COIN YOU HEAR IT?

Sam Bankman-Fried says he’s “willing” to testify in front of Congress, but it doesn’t mean he’ll explain FTX’s collapse

He still claims he doesn't have access to much professional or personal data

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Will he speak much substance?
Will he speak much substance?
Photo: Craig Barritt / Stringer (Getty Images)

Update: The Bahamas authorities have detained Sam Bankman-Fried on Monday (Dec. 12). As such, he won’t be attending the hearing scheduled for Dec. 13.

FTX’s founder and former chief is finally ready to testify in front of Congress.

Bankman-Fried, widely known as SBF, has been added to the list of speakers for the House Committee hearing titled “Investigating the Collapse of FTX, Part I” scheduled for tomorrow (Dec. 13).

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SBF’s participation at the hearing had been up in the air for days after the event was announced on Nov. 28. In the meantime, YouTuber Tiffany Fong released an edited phone conversation in which the two discussed FTX’s bankruptcy and political donations, and he made an appearance at the New York Times’ Dealbook Summit via video to discuss the collapse of FTX.

So when he cast doubt on having enough information to attend the House hearing, lawmakers weren’t having it. They still demanded that he attend, and he eventually confirmed his participation on Dec. 9.

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“I still do not have access to much of my data—professional or personal. So there is a limit to what I will be able to say, and I won’t be as helpful as I’d like,” he wrote in a tweet. “But as the committee still thinks it would be useful, I am willing to testify on the 13th.”

A brief timeline of confirming SBF’s attendance at the House Hearing

Nov. 11: FTX files for Chapter 11 bankruptcy.

Nov. 28: House Financial Services Committee chair Maxine Waters announces Dec. 13 as the date for the FTX hearing.

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Dec. 1: US Senate Agriculture Committee hears the first of several Congressional hearings on crypto. Rostin Behnam, the chair of the Commodity Futures Trading Commission (CFTC), testifies.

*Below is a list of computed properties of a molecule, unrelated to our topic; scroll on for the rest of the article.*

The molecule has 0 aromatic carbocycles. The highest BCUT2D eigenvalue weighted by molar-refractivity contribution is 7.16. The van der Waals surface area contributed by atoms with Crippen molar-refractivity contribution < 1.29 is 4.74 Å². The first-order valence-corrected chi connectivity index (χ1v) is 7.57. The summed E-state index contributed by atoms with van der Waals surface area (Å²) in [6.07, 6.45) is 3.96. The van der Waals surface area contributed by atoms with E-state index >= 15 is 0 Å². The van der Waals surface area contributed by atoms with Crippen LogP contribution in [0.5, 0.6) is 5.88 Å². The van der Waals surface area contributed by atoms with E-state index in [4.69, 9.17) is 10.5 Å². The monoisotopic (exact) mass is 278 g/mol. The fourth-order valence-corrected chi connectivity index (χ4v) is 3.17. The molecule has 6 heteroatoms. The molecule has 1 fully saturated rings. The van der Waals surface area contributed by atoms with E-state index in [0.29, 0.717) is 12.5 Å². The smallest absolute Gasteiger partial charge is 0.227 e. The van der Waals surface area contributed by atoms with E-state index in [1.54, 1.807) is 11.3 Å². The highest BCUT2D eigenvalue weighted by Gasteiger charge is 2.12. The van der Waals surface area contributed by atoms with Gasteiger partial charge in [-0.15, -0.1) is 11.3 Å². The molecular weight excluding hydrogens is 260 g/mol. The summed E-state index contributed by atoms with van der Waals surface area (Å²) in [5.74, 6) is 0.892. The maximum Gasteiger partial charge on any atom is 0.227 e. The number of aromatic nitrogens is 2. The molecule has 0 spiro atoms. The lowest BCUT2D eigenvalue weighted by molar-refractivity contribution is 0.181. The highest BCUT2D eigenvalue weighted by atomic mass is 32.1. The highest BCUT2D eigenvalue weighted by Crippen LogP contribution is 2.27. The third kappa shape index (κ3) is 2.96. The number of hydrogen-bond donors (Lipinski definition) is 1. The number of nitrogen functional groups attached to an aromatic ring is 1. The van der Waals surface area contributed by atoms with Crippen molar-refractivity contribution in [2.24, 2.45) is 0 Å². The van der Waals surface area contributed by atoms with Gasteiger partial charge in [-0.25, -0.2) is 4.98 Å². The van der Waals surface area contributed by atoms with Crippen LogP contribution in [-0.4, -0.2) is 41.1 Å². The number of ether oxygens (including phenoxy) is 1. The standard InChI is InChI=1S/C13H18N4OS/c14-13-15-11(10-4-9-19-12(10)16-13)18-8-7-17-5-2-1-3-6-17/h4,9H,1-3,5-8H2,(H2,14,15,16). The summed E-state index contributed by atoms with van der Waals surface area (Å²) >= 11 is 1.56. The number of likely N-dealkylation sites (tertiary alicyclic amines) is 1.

Dec. 1: SBF gives his first live interview since FTX’s collapse— a virtual one at the New York Times’ Dealbook Summit—where he spoke about the collapse of his crypto empire, somewhat denying culpability. But he wasn’t ready to speak in front of lawmakers.

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Dec. 5: SBF tweets that he will appear before the committee after he’s “finished learning and reviewing what happened” but that may not happen by the date of the hearing.

Dec. 7: Senator Sherrod Brown sends SBF a letter asking him to voluntarily confirm his attendance for the House Committee hearing on Dec. 13 by end-of-day on Dec. 8 or risk being subpoenaed

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Dec. 8: House Financial Services chair Maxine Waters dismisses rumors of letting SBF off the hook, and tweets that “a subpoena is definitely on the table.” There’s no news of SBF’s response until a day later, Dec. 9.

What SBF plans to discuss at the House Committee hearing

I will try to be helpful during the hearing, and to shed what light I can on:

—FTX US’s solvency and American customers

—Pathways that could return value to users internationally

—What I think led to the crash

—My own failings”

SBF’s Dec. 9 tweet

“Lazy and disconnected” CEO or fraud?

In a mea culpa of sorts, SBF has said that FTX’s journey became that much more “destructive” because he became a “lazy and disconnected” CEO. That’s quite the understatement, as SBF’s actions could very well land him in jail.

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The crypto exchange founder maintains he “didn’t knowingly” commit fraud. And until he’s tried, and the intent to deceive is proven in the court of law, SBF likely doesn’t have to trade his cushy Bahamas penthouse for prison.

A growing chorus of people are pressing for a more grueling investigation, but it remains to be seen if the House Committee hearing will provide the right setting for it. After all, FTX has contributed over $300,000 to nine members of Waters’ Financial Services committee.

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Person of interest: John Jay Ray III

FTX’s new CEO, John Jay Ray III, is the other panelist who’ll be present at the House Committee hearing tomorrow. Ray, who steered one of the biggest bankruptcy cases after the Enron collapse, is tasked with a complex restructuring to try and get some money back for customers and investors. He’s chalked the FTX debacle as a career-worst. In a court filing (pdf), he wrote that “[n]ever in my career have I seen such a complete failure of corporate controls and such a complete absence of trustworthy financial information as occurred here.”

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